|$545 – $1,250||Price Range||$645 – $1,095|
|32% Off + 2 Free Pillows Code: MSY32 (BEST OF WEB)||Offer||30% Off Code: OG30|
|101 Nights||Trial Period||100 Nights|
|20 Years||Warranty||10 Years|
|Free Shipping and Returns||Shipping Options||Free Shipping and Returns|
|Shop Now||Shop Now|
Before we get our hands dirty let’s run through an outline so you know what to expect.
- Design — They might be both made of foam, but they look completely different under the hood.
- Selling Price — Both beds are affordable, but Tuft & Needle is the most affordable.
- Firmness Ratings — Given that they have different constructions, Tuft & Needle and GhostBed feel different and aren’t exactly the same in firmness rating.
That’s just a quick rundown though. Keep reading to learn more about both of these bed-in-a-box mattresses.
Buying Either Mattress
Just like pretty much every other bed you’ll buy online, Tuft & Needle and GhostBed both offer you free shipping, generous trial windows, and the option of free returns. The trial windows are basically the same thing, though, GhostBed technically is one night better at 101 nights. GhostBed also has the longer warranty at 20 years, while Tuft & Needle offers the standard 10-year warranty that most online beds have.
The Three Different Foams Inside GhostBed
GhostBed has a base layer of dense polyurethane foam that makes up the foundation and bulk of the support for the bed. This is really common to see. On top of that is a strip of memory foam, much like the Leesa mattress. But what really sets GhostBed apart is the top layer, which is latex foam.
In case you aren’t all that familiar with latex foam, it feels unlike the other foams out there. It actually feels spongy and is really responsive, but is also great for regulating temperature. If you look closely in the image above, you can see the little pinholes in the foam that help with airflow circulation.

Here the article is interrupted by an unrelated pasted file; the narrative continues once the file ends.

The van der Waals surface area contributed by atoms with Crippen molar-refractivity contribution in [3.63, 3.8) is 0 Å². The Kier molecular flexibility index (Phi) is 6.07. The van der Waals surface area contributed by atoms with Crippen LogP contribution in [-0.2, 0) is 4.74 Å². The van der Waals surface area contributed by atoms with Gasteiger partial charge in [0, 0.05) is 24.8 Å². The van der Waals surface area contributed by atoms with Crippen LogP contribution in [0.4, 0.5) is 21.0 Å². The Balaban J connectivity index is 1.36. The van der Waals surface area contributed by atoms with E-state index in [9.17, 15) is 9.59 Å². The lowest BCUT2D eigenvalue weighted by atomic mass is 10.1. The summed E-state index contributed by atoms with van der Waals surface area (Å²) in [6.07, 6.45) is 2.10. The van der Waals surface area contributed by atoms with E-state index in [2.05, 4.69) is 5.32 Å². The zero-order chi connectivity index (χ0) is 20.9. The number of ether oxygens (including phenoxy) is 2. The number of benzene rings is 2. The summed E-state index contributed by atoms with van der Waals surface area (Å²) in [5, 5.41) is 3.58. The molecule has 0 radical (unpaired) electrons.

The reason we like GhostBed’s construction so much is that it provides you a nice blend of the three most popular foams: poly foam, memory foam, and latex foam. Lighter individuals will feel more of the latex foam, whereas average-size and heavyset individuals will sink in more and feel a lot of the memory foam.
The Overall Feel Of GhostBed
Given that GhostBed has a unique construction, it would make sense for it to feel unique as well—indeed that it is the case. For individuals weighing under about 150 lb GhostBed will feel more like a traditional latex bed. You won’t be applying enough pressure to sink into the mattress, so it will actually feel a good deal firmer for you.
If you’re between ~150 lb and 230 lb, GhostBed will feel mixed. You will noticed the latex foam, but you will also get plenty of the pressure relief from the memory foam. If you’re over 230 lb, the bed will feel fairly soft, but will still appear neutral (i.e. no overwhelming memory foam feel).
Where GhostBed Sits On The Firmness Spectrum
While it’s not an exact science, we’re placing GhostBed as a medium on the soft/firm scale. Of course, it will feel firmer for petite individuals and softer for heavy/obese folks, but for the average person (weighing around 200 lb) it should be about a medium.
And if you stop to think for a second, it makes sense for GhostBed, Tuft & Needle—and other brands such as Leesa and Casper—to make medium firmness beds for utilitarian purposes. Rather than offer every firmness level possible, they make a bed that splits the difference. There’s a chance that it will be too firm or too soft, but for most people it will work, even if it’s not exactly what you had intended.
Tuft & Needle Is The More Affordable Bed
While GhostBed is an affordable bed in its own right, Tuft & Needle is about as cheap as it gets for a bed made in the USA. In other words, anyone that’s shopping on a cup-and-noodle budget will want to go with Tuft & Needle.
The MSRP for the queen size Tuft & Needle and GhostBed is about $900 and $1,000, respectively. In the long run, not a big deal, but in terms of absolute dollars now, there’s a small difference between the price of each bed.
Now, obviously, it’s not all about price, but let’s be honest, for some people price is the most important factor in the decision making process. And if you just look at MSRP, the prices are a little skewed since GhostBed regularly offers discounts.
You may want to check TuftandNeedle.com and GhostBed.com to see current deals if there are any. Tuft & Needle will sometimes run promotions—not typically cash discounts—but GhostBed almost always has a $100 off special, if not better.
Tuft & Needle Has Two Layers Of Foam
You are not getting Tuft & Needle because you want the world’s nicest mattress—it’s nice, but not luxurious. It has a simple, two-layer design that starts with a foundational layer of dense poly foam, and the comfort layer is “T&N Adaptive” foam. As such, the bed will have a true neutral feel, almost as if it was one slab of softer foam. It’s comfortable, but there’s no “signature” feel to the bed, which we actually see as a strength since Tuft & Needle is all about convenience and value.